The patients we serve suffer from a wide range of conditions and symptoms, but relief from depression, anxiety, and stress easily ranks among the most common treatment goals our patients share with us. These challenges can be debilitating on their own, but they also represent commonly occurring symptomatic responses to other acute conditions. Cancer patients, for example, may cite pain, fatigue, and nausea as primary physical symptoms, but also frequently describe mood-related symptoms as a similarly challenging problem for them.
Although patients have long reported success in treating depression, anxiety, and stress with medical cannabis, research on the subject is limited. For this reason, researchers at Washington State University have performed an innovative study which collected data from thousands of patients in an attempt to better understand if and how cannabis may be able to provide relief. Data was obtained in real time from medical marijuana patients, documenting strain selection and dosage, as well as symptom levels before and after medicating. The results show an encouraging response among the majority of respondents:
Depression: Symptom ratings were reduced in 89.3% of the sessions, increased in 3.2%, no change in 7.5%.
Anxiety: Symptom ratings were reduced in 93.5% of the sessions, increased in 2.1%, no change in 4.4%.
Stress: Symptom ratings were reduced in 93.3% of the sessions, increased in 2.7%, no change in 4%.
Both women and men reported an overall reduction in symptoms, but women reported a greater reduction in anxiety symptoms. [Forbes]
As Forbes goes on to note, the study does face limitations in terms of the self-reported nature of the data, but it does serve as a helpful jumping off point in the discussion of how and why cannabis may prove beneficial for some patients facing mood-related disorders or symptoms. For example, the results point towards a potential relationship between the type of cannabis used and the extent of symptom relief:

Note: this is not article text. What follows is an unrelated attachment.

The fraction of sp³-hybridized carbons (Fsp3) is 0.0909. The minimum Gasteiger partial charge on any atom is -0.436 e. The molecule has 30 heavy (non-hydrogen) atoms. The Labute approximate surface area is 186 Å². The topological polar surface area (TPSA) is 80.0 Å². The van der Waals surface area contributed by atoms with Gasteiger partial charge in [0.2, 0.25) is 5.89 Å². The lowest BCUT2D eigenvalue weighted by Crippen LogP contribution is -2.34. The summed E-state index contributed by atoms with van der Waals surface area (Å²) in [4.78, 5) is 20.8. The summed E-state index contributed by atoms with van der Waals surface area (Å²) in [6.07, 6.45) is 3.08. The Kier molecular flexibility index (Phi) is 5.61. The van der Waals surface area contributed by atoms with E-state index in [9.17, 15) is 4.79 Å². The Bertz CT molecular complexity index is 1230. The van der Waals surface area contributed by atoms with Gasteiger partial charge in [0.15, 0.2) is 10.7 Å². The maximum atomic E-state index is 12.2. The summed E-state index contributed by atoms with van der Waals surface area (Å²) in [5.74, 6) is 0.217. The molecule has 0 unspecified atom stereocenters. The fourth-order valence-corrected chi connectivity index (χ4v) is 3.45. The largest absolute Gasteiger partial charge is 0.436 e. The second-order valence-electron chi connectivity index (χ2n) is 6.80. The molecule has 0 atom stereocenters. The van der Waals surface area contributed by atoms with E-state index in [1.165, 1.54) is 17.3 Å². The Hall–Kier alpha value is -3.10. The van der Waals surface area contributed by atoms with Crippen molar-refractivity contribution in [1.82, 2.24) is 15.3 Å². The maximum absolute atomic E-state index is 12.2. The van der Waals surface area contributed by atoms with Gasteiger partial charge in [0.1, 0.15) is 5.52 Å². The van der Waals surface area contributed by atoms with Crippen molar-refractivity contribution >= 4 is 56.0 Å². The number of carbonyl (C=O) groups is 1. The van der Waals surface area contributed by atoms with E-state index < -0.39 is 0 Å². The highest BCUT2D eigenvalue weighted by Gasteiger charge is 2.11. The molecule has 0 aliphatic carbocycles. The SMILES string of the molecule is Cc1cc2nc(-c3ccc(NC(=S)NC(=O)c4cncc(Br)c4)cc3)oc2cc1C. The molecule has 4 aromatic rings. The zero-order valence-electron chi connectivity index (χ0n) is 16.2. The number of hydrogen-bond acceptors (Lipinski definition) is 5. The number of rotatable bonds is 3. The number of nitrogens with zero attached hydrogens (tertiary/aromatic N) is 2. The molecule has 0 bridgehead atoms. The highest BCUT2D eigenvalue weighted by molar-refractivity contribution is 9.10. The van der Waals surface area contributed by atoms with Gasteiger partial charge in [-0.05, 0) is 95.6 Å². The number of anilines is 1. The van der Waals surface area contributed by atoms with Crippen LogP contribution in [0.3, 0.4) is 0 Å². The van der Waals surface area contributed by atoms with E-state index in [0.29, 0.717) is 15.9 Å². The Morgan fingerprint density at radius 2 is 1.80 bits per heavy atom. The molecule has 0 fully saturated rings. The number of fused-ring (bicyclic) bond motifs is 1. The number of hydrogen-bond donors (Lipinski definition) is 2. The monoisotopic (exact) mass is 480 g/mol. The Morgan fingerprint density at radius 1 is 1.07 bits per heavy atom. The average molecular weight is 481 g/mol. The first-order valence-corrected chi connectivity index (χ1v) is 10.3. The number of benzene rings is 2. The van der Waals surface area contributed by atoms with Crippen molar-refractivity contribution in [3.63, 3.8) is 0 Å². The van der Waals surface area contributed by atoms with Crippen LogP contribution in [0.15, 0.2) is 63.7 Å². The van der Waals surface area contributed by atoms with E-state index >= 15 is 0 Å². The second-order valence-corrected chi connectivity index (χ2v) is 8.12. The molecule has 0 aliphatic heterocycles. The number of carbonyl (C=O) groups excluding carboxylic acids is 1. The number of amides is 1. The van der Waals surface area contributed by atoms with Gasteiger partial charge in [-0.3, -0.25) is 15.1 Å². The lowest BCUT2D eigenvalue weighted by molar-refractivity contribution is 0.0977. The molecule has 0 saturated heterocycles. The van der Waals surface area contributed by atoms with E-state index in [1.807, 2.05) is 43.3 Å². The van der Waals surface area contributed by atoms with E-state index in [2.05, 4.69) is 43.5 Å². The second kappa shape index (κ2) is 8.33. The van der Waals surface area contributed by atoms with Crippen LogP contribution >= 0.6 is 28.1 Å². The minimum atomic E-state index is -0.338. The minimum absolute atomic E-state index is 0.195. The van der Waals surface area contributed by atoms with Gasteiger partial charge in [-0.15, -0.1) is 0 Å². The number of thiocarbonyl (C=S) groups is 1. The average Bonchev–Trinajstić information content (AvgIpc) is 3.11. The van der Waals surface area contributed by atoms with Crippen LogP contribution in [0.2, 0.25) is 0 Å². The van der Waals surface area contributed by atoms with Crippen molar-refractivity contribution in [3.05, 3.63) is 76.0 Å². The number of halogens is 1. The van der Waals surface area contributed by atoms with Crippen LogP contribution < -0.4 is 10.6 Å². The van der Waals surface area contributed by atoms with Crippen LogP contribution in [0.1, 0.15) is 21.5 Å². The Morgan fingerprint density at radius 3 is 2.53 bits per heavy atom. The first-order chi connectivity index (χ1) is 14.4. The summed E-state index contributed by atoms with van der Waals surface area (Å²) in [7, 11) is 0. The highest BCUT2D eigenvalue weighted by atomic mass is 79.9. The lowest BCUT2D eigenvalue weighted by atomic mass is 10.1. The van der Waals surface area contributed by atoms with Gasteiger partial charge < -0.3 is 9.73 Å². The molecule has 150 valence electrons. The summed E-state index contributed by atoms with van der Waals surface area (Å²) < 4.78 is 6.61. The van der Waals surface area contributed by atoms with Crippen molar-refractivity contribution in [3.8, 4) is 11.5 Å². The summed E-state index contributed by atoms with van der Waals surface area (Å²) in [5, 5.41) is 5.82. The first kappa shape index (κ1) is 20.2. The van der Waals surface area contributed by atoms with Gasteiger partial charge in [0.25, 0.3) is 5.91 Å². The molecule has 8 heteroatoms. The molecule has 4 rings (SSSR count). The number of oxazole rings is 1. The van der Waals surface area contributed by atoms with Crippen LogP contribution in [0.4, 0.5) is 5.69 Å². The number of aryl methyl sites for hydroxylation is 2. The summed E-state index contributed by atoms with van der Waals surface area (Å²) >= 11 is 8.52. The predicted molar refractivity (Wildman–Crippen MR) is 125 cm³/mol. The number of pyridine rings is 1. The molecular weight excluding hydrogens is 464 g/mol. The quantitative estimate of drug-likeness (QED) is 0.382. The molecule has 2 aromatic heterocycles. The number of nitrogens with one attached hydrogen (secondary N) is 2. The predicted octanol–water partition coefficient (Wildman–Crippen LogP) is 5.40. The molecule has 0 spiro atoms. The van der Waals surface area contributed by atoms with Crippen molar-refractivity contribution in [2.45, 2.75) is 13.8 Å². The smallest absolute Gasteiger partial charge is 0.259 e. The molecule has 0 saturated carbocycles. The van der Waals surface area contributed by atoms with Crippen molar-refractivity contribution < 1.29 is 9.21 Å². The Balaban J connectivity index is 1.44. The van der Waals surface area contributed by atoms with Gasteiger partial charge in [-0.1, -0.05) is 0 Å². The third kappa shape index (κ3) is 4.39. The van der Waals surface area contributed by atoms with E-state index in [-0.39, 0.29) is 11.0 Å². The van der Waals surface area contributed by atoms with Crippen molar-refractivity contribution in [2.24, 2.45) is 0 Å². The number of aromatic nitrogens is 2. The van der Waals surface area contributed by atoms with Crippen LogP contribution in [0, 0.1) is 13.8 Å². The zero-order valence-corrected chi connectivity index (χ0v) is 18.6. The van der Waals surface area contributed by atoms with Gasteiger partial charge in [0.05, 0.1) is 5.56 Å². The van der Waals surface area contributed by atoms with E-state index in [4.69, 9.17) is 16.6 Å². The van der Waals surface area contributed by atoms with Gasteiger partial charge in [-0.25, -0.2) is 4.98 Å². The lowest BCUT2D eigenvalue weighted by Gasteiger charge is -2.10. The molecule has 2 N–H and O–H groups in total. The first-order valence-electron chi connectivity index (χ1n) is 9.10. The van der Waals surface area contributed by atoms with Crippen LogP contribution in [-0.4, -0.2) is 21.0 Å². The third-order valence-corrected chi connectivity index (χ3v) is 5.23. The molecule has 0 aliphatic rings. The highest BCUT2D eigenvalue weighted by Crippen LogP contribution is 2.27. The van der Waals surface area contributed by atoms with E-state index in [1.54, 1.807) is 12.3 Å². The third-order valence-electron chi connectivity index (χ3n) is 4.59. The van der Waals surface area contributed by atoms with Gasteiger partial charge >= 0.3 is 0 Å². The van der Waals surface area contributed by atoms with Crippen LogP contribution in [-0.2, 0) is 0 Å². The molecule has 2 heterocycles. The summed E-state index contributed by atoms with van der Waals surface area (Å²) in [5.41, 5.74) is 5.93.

An analysis of the strains the app users reported smoking showed a few different outcomes depending on the percentages of THC and CBD. For depression, strains higher in CBD and lower in THC produced the largest reduction in symptoms. For anxiety, CBD and THC percentages seemed to make little difference in the results. For stress, users reported significant symptom reduction when using strains high in both CBD and THC.
Research comparing patient experiences according to cannabinoid ratios is uncommon and difficult to perform under rigorous scientific standards, but it is exactly this type of analysis which may eventually enable us to answer key questions in the science of cannabis medicine. Many patients describe strong preferences for certain strains and products based on their own treatment outcomes. An empirically-driven approach to product selection is an ideal shared by patients, physicians, and providers alike, and we welcome inquiries that seek to develop a formalized model for predicting product efficacy.
Like many other conditions our patients face, depression and anxiety present complicated symptoms that often endure despite conventional therapeutic interventions. Prescription medications can provide relief, but may not prove effective in all cases. They can also present side effects that limit their utility for some patients. The potential of cannabis medicines to provide an alternative or complementary therapy for these difficult-to-treat conditions represents yet another important area of inquiry as researchers work to inform the medical cannabis conversation.